Since this is an i2p monotone guide let's check some source code out from i2p's repos over i2p. Java I2P has a client tunnel set up for you that autostarts, very useful.

$ mtn -d :default pull 'mtn://127.0.0.1:8998?i2p.www' -k ''

This pulls the i2p.www branch from java i2p's mtn server over i2p. This may take a bit. If you want to pull every branch do mtn -d :default pull 'mtn://127.0.0.1:8998?*', which would take a few hours.

Now Let's check out that branch into a workspace., i first like to create a ~/mtn/ directory for all my monotone workspaces

$ mkdir ~/mtn/
$ cd ~/mtn/
$ mtn -d :default co --branch i2p.www

You'll get a subdirectory at ~/mtn/i2p.www/ that conatins the files for the i2p.www branch.

HOLD ON THIS IS CONFUSING D:

No problem. Let's define some terms:

  • Branch - analogous to a git repository (the .git directory) but with only 1 git branch
  • Database - analogous to a git hosting solution like github, it contains every Branch you know of
  • Workspace - where you check out a Branch and work on the files
  • Revision - analogous to a git commit object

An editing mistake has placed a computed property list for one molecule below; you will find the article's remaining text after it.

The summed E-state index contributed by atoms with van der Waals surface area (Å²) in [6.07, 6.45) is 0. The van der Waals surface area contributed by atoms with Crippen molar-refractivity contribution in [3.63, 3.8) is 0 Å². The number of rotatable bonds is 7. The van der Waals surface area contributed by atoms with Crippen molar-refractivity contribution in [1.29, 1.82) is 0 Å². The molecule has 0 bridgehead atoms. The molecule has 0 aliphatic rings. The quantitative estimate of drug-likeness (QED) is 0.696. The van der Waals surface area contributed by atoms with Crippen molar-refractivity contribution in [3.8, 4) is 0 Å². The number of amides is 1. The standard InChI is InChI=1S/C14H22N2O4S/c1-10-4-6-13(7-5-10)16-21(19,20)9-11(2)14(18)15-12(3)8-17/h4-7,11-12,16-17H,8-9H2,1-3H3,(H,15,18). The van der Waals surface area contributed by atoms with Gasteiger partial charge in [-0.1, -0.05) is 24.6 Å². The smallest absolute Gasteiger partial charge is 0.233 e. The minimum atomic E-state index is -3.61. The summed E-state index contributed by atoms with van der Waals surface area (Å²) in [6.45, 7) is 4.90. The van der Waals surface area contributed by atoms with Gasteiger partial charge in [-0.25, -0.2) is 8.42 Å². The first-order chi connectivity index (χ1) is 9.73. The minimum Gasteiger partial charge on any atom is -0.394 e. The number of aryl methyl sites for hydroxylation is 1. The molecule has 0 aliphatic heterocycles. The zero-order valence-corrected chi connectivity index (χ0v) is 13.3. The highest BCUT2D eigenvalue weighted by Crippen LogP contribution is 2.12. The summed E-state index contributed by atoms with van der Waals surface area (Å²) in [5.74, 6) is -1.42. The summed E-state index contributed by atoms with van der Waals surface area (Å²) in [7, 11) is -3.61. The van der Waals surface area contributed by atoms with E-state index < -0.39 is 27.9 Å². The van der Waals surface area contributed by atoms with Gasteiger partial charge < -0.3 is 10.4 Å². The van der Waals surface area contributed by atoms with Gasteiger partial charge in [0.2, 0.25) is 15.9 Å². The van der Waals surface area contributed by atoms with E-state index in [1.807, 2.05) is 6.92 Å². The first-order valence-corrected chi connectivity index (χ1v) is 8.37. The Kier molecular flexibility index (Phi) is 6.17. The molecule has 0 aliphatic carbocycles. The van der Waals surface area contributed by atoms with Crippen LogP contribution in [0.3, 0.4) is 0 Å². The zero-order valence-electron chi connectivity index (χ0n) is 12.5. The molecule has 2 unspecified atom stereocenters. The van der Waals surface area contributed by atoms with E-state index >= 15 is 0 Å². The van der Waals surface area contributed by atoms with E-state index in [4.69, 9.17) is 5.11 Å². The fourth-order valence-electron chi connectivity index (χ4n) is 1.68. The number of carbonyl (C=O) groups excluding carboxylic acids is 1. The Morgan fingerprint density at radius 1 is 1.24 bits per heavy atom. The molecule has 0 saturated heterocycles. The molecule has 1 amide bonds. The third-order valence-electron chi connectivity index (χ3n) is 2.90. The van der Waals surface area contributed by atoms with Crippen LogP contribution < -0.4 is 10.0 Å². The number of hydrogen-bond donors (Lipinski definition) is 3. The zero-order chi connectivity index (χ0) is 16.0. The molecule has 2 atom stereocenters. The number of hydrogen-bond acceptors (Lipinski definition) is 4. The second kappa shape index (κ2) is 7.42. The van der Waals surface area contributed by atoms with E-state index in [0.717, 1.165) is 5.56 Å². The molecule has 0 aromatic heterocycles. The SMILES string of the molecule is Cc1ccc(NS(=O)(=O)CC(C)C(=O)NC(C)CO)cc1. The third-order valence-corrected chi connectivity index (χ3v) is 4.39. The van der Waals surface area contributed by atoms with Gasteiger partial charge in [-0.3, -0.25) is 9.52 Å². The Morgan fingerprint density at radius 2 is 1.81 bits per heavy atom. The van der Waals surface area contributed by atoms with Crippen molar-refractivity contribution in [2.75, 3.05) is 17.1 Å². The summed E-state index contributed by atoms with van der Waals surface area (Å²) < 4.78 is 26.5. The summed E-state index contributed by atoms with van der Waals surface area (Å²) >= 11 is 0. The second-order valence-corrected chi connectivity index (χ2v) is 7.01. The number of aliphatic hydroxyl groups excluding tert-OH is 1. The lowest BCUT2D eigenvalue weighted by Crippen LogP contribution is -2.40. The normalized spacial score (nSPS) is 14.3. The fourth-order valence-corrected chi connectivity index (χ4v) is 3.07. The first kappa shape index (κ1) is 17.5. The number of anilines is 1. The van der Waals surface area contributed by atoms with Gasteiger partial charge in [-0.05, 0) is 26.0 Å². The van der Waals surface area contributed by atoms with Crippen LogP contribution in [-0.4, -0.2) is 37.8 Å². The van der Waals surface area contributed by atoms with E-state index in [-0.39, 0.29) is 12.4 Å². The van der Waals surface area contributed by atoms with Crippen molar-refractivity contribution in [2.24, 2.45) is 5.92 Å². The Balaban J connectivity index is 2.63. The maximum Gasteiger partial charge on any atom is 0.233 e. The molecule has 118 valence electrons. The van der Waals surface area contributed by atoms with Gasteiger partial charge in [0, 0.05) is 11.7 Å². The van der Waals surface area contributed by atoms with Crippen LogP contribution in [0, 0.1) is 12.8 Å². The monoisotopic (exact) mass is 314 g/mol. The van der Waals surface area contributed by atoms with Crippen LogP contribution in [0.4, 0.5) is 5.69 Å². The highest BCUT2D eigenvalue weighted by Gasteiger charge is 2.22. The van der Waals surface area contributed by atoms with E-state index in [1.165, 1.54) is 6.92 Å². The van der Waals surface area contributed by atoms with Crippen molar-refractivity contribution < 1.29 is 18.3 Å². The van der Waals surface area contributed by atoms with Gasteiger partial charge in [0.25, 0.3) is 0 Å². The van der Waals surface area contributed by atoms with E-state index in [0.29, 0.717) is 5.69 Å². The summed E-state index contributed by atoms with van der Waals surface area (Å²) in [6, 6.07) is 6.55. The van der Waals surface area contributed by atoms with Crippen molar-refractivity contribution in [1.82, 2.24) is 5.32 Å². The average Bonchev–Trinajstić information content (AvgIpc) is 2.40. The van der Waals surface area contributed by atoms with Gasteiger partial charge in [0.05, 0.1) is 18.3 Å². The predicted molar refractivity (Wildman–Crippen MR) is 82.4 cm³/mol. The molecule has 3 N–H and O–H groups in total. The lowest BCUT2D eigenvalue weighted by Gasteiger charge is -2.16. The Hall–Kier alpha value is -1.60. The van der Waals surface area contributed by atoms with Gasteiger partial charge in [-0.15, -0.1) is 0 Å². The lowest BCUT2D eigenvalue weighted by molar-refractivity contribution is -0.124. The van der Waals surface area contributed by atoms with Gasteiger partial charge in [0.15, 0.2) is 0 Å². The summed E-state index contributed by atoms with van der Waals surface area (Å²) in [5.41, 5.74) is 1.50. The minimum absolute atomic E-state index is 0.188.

• Certificate - a signature of a Revision

What you just did is:

  • install monotone
  • create a new monotone database
  • pull the i2p.www branch over i2p
  • check out the i2p.www branch in to a workspace at ~/mtn/i2p.www/

To commit things to monotone you'll need to generate a monotone signing key:

$ mtn keygen your@email.tld

you are required to password protect the key file, you'll get a prompt:

enter passphrase for key ID [your@email.tld] (...):

... and a confirmation:

confirm passphrase for key ID [your@email.tld] (...):

... followed by:

mtn: generating key-pair 'your@email.tld'
mtn: storing key-pair your@email.tld in '/home/jeff/.monotone/keys/'
mtn: storing public key your@email.tld in ''
mtn: key 'your@email.tld' has hash 'ad1b8dfb3643e801e4cb2b16446261527e477e27'

The private keys are stored in ~/.monotone/keys/ make sure to back them up!

To print out your public key you can do mtn pubkey your@email.tld to do that.